Results from a clinical trial of individuals with a BRCA1/2 mutation and pancreatic cancer showed that patients who received a PARP inhibitor (olaparib) for maintenance treatment had almost half the risk of their disease progressing when compared to receiving a placebo.1 In fact, after 2 years, 22.1% of patients who received olaparib had no disease progression compared to 9.6% of those receiving a placebo.1 In October 2018, Lynparza (olaparib) received orphan drug designation for pancreatic cancer through the U.S. Food and Drug Administration. Another study of a PARP inhibitor called rucaparib, presented at the 2019 AACR meeting, showed that BRCA1/2 or PALB2 carriers with advanced, platinum-sensitive, pancreatic cancer seemed to benefit from this maintenance treatment.2 In fact, of the 19 patients assessed so far, one had a complete response and six had a partial response to the treatment.2 These results remain preliminary and require more proof that they are true, but represent another possible treatment advance for those with pancreatic cancer and BRCA1/2 or PALB2 mutations. These results also highlight the importance for both germline (inherited) and tumor (somatic) testing among patients with pancreatic cancer.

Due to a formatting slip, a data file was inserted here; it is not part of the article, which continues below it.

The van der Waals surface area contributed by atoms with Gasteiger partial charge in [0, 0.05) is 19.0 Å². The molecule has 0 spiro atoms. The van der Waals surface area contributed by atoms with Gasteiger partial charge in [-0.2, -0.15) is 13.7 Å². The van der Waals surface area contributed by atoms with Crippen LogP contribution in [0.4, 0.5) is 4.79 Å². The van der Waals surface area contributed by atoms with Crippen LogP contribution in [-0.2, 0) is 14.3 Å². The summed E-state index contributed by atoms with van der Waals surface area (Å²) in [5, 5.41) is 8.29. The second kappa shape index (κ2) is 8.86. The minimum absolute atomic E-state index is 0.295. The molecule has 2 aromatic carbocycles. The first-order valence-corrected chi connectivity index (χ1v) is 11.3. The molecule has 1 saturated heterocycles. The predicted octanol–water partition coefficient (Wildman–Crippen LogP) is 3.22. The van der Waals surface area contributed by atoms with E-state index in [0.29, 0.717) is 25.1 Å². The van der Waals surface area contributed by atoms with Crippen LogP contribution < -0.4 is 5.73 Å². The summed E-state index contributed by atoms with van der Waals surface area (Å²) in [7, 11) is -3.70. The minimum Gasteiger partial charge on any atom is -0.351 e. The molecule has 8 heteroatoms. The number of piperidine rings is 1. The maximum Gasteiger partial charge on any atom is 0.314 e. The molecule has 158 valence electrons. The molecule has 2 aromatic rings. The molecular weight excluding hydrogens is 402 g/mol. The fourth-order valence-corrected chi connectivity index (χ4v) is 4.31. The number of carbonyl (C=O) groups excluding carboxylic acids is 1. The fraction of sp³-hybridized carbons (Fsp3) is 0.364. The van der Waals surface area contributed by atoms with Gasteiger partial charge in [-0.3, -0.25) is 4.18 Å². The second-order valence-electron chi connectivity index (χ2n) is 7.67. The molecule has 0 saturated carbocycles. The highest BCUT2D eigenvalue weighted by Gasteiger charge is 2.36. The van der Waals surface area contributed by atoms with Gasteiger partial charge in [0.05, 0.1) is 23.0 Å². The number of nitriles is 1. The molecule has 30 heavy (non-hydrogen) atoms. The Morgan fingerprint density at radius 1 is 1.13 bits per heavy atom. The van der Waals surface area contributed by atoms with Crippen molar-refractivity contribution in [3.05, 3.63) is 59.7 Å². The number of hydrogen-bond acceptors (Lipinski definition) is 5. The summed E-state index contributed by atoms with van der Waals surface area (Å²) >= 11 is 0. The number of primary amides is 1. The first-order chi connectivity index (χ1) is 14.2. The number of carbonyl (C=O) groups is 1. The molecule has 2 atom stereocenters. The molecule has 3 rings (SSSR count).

1Golan, et al. N Engl J Med. 2019 July. PMID 31157963.
2Reiss Binder, et al. Abstract CT234. AACR Annual Meeting, presented 2019 April.